Unconventional Finishes for your 3D Prints
When it comes to finishing your 3D prints at home, some of the most satisfying parts of the project can be applying the final touches. We have several articles dedicated to different types of finish for various filaments, but most of those materials are the standard finishes for prints. What happens when you want a more unique finish, or are left needing a different color or texture and want to use household items to finalize your print? That’s where unconventional finish methods come in. We will cover some of our favorite methods and materials to use when printing at home and experimenting with different finishes.
One of the more satisfying finishes due to the vast variety of nail polishes that exist, this works well on ABS prints due to the fact that nail polish has an acetone base. If you’re trying to cover small areas of a print, or are just applying detailing, nail polish straight from the container it comes in should work perfectly. If you want to cover a larger area, the speed with which it dries can become an issue. Fortunately, this can easily be remedied by diluting the nail polish with more acetone so that it becomes thinner and easier to apply to larger surfaces. For complete coverage, several layers will be necessary, but the good news is that because it dries quickly, you will have a finished 3D print in practically no time at all!
Any set of acrylic paints from a craft store (or that you have stashed away from other projects) works amazingly well for PLA prints. There’s also a plethora of colors and textures to choose from for this medium as well. We love the way acrylic paints make fine details and hand painting feel so effortless as well. Most of the time, you’ll want to start with several layers of base paint before moving on to the finer details.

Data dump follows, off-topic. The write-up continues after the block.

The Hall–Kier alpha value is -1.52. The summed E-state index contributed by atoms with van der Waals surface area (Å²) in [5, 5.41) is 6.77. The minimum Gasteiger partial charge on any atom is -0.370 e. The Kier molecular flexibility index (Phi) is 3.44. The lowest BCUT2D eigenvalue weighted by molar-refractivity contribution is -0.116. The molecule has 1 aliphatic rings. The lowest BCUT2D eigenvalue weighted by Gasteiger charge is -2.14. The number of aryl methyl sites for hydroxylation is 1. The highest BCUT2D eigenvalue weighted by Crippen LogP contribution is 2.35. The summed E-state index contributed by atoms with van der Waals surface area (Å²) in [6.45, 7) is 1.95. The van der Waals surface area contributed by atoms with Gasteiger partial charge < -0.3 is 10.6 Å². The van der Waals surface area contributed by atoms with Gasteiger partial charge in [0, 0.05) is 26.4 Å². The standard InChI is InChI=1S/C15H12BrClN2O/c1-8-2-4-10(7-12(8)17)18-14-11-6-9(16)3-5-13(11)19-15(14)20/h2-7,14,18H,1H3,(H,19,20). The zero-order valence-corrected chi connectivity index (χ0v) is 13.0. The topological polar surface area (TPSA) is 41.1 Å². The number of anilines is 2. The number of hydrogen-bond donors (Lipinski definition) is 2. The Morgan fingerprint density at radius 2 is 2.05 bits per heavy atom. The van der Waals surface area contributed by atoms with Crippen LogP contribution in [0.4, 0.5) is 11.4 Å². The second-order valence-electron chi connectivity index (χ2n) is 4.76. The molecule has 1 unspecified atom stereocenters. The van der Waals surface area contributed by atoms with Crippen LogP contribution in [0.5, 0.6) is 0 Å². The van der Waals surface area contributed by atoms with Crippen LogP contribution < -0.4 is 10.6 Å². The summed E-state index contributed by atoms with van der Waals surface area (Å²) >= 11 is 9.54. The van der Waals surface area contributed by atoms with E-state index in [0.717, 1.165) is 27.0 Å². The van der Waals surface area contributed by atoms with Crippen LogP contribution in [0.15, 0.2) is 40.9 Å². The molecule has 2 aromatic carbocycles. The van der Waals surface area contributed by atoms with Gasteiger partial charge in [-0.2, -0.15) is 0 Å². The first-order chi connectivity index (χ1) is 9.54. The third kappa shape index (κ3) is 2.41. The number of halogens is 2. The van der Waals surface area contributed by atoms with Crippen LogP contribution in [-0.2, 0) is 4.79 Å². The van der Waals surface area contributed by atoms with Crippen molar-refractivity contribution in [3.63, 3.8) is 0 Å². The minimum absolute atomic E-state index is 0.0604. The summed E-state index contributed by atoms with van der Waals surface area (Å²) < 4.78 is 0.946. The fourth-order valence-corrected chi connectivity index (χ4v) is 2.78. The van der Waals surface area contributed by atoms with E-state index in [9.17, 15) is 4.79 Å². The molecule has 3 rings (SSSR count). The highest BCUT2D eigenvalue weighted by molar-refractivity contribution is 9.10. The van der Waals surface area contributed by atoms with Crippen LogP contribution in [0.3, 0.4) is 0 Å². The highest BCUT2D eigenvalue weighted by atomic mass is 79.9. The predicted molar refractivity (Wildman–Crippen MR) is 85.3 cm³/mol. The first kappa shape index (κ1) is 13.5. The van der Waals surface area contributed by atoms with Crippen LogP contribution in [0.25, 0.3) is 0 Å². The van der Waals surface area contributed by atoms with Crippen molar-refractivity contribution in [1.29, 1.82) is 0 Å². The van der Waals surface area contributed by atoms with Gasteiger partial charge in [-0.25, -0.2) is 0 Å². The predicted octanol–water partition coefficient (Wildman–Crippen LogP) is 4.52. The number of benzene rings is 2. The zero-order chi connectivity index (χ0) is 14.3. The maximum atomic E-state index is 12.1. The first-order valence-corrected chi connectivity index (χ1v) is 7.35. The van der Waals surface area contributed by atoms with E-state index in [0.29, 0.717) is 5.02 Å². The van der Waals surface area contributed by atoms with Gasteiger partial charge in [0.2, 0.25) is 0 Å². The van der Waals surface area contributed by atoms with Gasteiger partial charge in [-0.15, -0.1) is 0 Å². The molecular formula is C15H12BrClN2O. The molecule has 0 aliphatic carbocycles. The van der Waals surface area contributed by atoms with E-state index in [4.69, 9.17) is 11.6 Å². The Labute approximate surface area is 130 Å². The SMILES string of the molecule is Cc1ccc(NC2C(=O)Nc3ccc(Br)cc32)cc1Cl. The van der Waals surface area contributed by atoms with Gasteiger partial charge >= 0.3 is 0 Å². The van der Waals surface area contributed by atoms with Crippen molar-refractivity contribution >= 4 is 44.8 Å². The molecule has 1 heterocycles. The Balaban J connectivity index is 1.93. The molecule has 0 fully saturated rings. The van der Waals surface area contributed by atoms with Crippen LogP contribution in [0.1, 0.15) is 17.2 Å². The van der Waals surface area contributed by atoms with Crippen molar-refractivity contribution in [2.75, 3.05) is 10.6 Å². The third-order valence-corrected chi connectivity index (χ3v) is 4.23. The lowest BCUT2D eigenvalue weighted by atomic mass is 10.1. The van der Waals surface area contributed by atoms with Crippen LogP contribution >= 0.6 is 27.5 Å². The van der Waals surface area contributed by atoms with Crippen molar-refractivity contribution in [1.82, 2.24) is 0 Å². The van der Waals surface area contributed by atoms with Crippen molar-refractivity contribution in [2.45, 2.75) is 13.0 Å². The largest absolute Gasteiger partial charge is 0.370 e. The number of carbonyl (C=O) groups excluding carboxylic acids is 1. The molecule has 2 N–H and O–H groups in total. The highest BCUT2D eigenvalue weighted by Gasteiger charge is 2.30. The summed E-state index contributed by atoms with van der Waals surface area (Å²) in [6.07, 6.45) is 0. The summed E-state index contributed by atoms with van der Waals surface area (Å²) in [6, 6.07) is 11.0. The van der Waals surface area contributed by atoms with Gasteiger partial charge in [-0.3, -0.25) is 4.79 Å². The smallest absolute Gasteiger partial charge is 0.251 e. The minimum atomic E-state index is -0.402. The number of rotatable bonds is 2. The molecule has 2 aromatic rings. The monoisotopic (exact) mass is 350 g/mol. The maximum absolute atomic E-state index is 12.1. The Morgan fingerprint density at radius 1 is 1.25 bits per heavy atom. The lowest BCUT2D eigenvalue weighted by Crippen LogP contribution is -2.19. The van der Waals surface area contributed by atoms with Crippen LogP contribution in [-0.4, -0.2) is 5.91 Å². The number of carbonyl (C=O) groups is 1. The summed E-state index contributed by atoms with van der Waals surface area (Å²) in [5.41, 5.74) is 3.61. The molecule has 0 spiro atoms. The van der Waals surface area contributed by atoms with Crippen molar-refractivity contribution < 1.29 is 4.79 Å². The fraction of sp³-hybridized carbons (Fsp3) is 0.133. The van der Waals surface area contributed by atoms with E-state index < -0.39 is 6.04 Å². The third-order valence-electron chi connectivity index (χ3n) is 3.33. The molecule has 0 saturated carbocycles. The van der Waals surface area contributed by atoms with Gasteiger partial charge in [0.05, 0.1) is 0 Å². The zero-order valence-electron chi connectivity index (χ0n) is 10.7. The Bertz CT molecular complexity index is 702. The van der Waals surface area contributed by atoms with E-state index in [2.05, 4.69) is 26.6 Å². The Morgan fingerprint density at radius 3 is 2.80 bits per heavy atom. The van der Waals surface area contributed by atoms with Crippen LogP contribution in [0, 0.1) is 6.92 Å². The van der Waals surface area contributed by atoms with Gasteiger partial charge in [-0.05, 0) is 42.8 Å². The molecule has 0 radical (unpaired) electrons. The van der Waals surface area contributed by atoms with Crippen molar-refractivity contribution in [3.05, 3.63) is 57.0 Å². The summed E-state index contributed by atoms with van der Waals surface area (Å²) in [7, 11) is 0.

Primer: Is it Necessary?
One of the primary questions that beginners tend to want an answer to when starting their 3D painting journey is whether primer is necessary before painting their print. The answer is somewhat specific to the filament used and the outcome desired, but we can generally say that for the most part, it is preferable to use a primer that is compatible with the specific materials you have used for your specific print. The end result and durability of the paint will be greatly enhanced if you take the extra time to prime your prints, and peeling and chipping will be kept to a minimum. So while it is not always absolutely necessary, we typically recommend it, especially if you want your prints to last and hold up to any sort of wear.
We are interested to hear from you too! Have you tried an unconventional method or material with your 3D prints? Leave us a comment and let us know how it worked!